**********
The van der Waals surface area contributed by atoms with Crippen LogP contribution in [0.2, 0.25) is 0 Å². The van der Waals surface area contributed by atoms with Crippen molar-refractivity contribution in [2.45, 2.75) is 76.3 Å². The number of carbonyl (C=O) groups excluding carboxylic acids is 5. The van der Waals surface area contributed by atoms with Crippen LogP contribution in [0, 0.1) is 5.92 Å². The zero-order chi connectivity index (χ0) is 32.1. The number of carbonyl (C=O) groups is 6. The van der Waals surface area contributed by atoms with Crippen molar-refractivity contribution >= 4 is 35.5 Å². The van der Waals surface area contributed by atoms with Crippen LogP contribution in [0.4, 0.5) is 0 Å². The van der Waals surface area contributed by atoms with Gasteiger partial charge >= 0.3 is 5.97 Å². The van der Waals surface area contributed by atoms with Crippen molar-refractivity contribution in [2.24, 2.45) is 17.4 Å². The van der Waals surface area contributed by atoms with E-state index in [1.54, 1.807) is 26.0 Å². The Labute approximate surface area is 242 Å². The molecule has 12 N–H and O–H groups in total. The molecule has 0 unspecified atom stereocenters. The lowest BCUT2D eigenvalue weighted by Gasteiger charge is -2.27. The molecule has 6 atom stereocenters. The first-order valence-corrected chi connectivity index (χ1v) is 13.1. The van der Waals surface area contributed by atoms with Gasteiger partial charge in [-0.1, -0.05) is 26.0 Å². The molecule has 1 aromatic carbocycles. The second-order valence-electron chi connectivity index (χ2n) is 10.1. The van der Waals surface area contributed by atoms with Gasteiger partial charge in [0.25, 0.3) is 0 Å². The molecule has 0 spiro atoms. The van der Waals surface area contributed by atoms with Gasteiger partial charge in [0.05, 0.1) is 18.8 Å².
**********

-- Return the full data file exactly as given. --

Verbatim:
The van der Waals surface area contributed by atoms with Crippen LogP contribution in [0.2, 0.25) is 0 Å². The van der Waals surface area contributed by atoms with Crippen molar-refractivity contribution in [2.45, 2.75) is 76.3 Å². The number of carbonyl (C=O) groups excluding carboxylic acids is 5. The van der Waals surface area contributed by atoms with Crippen LogP contribution in [0, 0.1) is 5.92 Å². The zero-order chi connectivity index (χ0) is 32.1. The number of carbonyl (C=O) groups is 6. The van der Waals surface area contributed by atoms with Crippen molar-refractivity contribution >= 4 is 35.5 Å². The van der Waals surface area contributed by atoms with Crippen LogP contribution in [0.4, 0.5) is 0 Å². The van der Waals surface area contributed by atoms with Gasteiger partial charge >= 0.3 is 5.97 Å². The van der Waals surface area contributed by atoms with Crippen molar-refractivity contribution in [2.24, 2.45) is 17.4 Å². The van der Waals surface area contributed by atoms with E-state index in [1.54, 1.807) is 26.0 Å². The Labute approximate surface area is 242 Å². The molecule has 12 N–H and O–H groups in total. The molecule has 0 unspecified atom stereocenters. The lowest BCUT2D eigenvalue weighted by Gasteiger charge is -2.27. The molecule has 6 atom stereocenters. The first-order valence-corrected chi connectivity index (χ1v) is 13.1. The van der Waals surface area contributed by atoms with Gasteiger partial charge in [-0.1, -0.05) is 26.0 Å². The molecule has 1 aromatic carbocycles. The second-order valence-electron chi connectivity index (χ2n) is 10.1. The van der Waals surface area contributed by atoms with Gasteiger partial charge in [0.25, 0.3) is 0 Å². The molecule has 0 spiro atoms. The van der Waals surface area contributed by atoms with Gasteiger partial charge in [0.05, 0.1) is 18.8 Å².